Bones Top


Although males are more commonly involved in older literatures, Tekin et al. reported female preponderance in their series of 22 cases (15 females) and reported the thigh along with the paravertebral region as the most common sites.[5] In one case, a huge buttock swelling was later identified with underlying iliac bone destruction owing to localized HD involvement. The size of the swelling resembled a neoplastic lesion, and the case highlights the importance of putting HD as a differential in a case of lump.[6] Fracture nonunion, as a rare complication of a case of subtrochanteric fracture with a final diagnosis of HD, was reported and managed with a cephalomedullary nail.[7] Another interesting case of a 5-year-old nonunion femur fracture with discharging sinus who was even given anti-tubercular therapy with little improvement was found to result from HD. Sample following sequestrectomy and saucerization of the nonunion site led to a final diagnosis of HD.[8] A femoral condyle lesion with minimally displaced fracture managed with internal fixation is reported in one case.[9] Things get complicated when the entire humerus is involved and requires radical surgery and implantation.[10] Oncological resection of the entire humerus and replacement with customized noncemented prosthesis was done, and abductors and other soft tissues were attached into the prosthesis. Ulna involvement has also been reported.[11] The bony involvement with peri-prosthetic infection, loosening, and a fracture below a total-knee arthroplasty implant due to CE below the tibial stem was recently reported and managed with staged interventions.[12] In a recent series, long bone involvement was found in three out of a total of eight cases with skeletal CE from the endemic region of Kazakhstan. Humerus, femur, and tibia were involved in extremity bones, while the rest were pelvis and spine cases.[13] Scaphoid bone involvement with HD was recently reported in a case with proximal pole cyst initially diagnosed as a simple bone cyst. Curettage and bone allograft were done with no recurrence noted in follow-up.[14]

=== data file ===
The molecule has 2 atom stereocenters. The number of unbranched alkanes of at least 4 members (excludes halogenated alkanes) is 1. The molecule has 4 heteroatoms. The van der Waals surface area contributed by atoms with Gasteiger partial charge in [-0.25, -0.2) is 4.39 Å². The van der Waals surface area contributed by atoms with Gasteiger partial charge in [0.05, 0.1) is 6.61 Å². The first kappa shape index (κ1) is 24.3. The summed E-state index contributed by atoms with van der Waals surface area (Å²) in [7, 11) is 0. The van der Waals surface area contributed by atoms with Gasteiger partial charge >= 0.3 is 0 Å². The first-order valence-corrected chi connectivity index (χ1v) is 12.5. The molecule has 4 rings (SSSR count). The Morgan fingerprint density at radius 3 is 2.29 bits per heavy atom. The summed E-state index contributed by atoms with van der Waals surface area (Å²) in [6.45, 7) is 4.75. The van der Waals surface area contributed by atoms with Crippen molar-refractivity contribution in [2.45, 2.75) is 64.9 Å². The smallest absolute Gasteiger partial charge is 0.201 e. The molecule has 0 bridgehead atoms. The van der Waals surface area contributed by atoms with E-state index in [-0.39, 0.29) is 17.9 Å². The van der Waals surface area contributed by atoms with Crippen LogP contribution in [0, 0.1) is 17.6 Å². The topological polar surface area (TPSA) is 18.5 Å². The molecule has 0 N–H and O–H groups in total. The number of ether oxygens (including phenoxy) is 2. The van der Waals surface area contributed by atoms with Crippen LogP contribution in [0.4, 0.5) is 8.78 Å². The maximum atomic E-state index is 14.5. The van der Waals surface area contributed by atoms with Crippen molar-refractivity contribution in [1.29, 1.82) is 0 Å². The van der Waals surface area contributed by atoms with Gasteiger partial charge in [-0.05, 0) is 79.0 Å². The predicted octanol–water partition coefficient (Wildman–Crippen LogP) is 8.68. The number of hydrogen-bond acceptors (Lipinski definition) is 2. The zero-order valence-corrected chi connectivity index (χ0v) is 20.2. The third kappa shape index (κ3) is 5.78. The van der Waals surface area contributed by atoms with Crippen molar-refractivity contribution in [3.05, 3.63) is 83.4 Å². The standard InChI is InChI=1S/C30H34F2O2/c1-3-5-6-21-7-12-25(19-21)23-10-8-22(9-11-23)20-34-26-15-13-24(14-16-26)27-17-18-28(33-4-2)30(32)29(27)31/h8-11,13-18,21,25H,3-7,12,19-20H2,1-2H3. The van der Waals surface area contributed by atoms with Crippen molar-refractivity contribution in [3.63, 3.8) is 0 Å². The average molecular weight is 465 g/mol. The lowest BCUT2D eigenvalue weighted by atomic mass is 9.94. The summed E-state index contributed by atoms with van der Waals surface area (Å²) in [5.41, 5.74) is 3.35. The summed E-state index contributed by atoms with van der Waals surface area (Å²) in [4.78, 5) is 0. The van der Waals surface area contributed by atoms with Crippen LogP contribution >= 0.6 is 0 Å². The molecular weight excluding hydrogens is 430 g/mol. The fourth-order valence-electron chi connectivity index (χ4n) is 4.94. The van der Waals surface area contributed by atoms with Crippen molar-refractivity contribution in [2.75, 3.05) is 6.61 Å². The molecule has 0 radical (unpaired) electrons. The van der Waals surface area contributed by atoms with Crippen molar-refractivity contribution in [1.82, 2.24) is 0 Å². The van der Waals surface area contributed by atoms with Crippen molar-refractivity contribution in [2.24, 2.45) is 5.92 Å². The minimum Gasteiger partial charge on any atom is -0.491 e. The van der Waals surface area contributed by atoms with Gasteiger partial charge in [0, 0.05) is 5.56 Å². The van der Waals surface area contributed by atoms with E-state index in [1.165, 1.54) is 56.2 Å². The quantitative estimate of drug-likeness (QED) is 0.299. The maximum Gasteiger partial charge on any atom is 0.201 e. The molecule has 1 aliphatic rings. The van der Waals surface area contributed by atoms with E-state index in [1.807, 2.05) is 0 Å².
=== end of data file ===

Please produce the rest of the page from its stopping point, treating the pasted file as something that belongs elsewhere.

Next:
Muscles/soft Tissues Top